Trip #4 – July 21, 2012
This purchase is notable because I didn’t make it at Barnes & Noble, and instead Best Buy price-matched the B&N sale. Better yet? I had a $10 gift card from Best Buy, meaning I bought this for practically nothing. The special features are incredible for this release, and seeing as its Hitchcock, you can’t really go wrong. Total spent for Trip #4: $10 + tax.
Trip #5 – July 27, 2012
Here’s another DVD I had to really consider before I made the purchase, but I ultimately bought it because it contains – as a supplement – Jim Jarmuch’s first feature film, Permanent VacationPaths of Glory is one that I had thought about buying virtually every time I visited Barnes & Noble since I began collecting Criterion releases, and finally had to pull the trigger. The supplements are what pushed me over the edge, as they usually do when it comes to the Criterion Collection. Total Spent on Trip #5: $31 plus tax.
Trip #6 – July 30, 2012
Speaking of films that I’ve picked up a hundred times, but didn’t buy until this sale, here is Steve McQueen’s Hunger. What actually finally convinced me to just buy this was Alex Withrow’s post about his most memorable film moments. He adores the movie, and because I respect his opinion, I figured I’d finally give it a shot. That, and I wanted to buy just one more film during this sale because I had a $5 off coupon. Total spent on Trip #6: $15 plus tax.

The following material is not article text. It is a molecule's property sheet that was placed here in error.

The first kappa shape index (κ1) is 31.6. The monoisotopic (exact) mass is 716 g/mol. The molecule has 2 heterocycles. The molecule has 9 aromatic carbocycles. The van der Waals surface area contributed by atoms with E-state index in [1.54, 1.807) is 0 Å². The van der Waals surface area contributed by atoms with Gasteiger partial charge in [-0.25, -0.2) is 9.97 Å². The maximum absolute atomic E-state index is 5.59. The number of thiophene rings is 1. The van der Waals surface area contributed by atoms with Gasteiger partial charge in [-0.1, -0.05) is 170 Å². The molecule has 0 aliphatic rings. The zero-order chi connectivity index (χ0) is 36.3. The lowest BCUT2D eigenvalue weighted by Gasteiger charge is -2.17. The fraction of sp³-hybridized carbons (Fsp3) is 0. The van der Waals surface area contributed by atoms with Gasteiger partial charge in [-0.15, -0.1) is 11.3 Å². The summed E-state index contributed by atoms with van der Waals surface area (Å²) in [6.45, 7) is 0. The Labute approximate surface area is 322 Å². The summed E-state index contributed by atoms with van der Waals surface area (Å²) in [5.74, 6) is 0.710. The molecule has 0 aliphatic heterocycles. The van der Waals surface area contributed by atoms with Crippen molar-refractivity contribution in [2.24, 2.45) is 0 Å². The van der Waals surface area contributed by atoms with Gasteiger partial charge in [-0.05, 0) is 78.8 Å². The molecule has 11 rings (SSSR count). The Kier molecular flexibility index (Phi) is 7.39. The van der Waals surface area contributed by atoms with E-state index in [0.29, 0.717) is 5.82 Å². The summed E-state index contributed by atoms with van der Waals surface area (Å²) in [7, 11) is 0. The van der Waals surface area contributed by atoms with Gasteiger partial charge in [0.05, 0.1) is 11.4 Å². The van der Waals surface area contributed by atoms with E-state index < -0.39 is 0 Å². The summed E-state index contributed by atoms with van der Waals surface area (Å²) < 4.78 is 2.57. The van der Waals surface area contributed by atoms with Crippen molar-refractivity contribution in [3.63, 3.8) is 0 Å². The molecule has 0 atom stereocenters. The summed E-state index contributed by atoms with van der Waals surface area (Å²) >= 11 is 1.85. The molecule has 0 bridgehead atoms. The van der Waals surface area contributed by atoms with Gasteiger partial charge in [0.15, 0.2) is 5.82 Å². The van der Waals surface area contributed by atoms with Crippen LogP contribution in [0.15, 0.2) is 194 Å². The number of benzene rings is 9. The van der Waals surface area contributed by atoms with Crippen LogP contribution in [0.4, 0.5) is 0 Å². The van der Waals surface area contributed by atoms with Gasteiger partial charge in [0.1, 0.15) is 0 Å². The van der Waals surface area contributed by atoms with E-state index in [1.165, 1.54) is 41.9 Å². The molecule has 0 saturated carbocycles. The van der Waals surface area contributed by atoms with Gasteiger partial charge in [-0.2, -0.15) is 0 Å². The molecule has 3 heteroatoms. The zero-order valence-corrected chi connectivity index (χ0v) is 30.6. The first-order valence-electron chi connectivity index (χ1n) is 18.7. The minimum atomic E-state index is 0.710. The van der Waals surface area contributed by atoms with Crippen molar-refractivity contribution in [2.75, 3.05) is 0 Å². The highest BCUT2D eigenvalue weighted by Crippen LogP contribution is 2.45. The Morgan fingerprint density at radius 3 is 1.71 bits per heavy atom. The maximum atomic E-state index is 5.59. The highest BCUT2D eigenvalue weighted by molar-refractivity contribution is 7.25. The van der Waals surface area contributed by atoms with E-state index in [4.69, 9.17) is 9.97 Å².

As I mentioned, my Criterion Collection is up to 77 titles, all of which I am happy to own. If I have a job by the time this sale rolls around again (which might be October or November of this year), I’m sure I’ll go nuts and get another big load of releases that I’ve been wanting. There are a bunch coming out later this year that I want, but the one I won’t be able to wait for a sale on is Rosemary’s Baby, which comes out on October 30th, 2012. Until then, I’ll be enjoying my recent purchases, and the hours upon hours of supplements. This year, I ended up spending $160 + tax, about $100 more than I should have. Oh well.
What about you? Have you dove in to the Criterion Collection yet? If so, what are some of the best releases that I’m missing? If not, what are you waiting for?!
Branden has been a film fan since he was young, roaming the halls of Blockbuster Video, trying to find the grossest, scariest looking VHS covers to rent and watch alone in the basement. It wasn’t until recently, though, that Branden started seeking out the classics of cinema, and began to develop his true passion for the art form. Branden approaches each film with the unique perspective of having studied the art from the inside, having both a bachelor’s and master’s degree in acting. He has been a film critic since 2010, and has previously written for Inside Pulse Movies, We Love Cult, and Diehard Gamefan. His biggest achievement as a film critic, to date, has been founding Cinefessions and turning it from a personal blog to a true film website, housing hundreds of film and television reviews, and dozens of podcasts.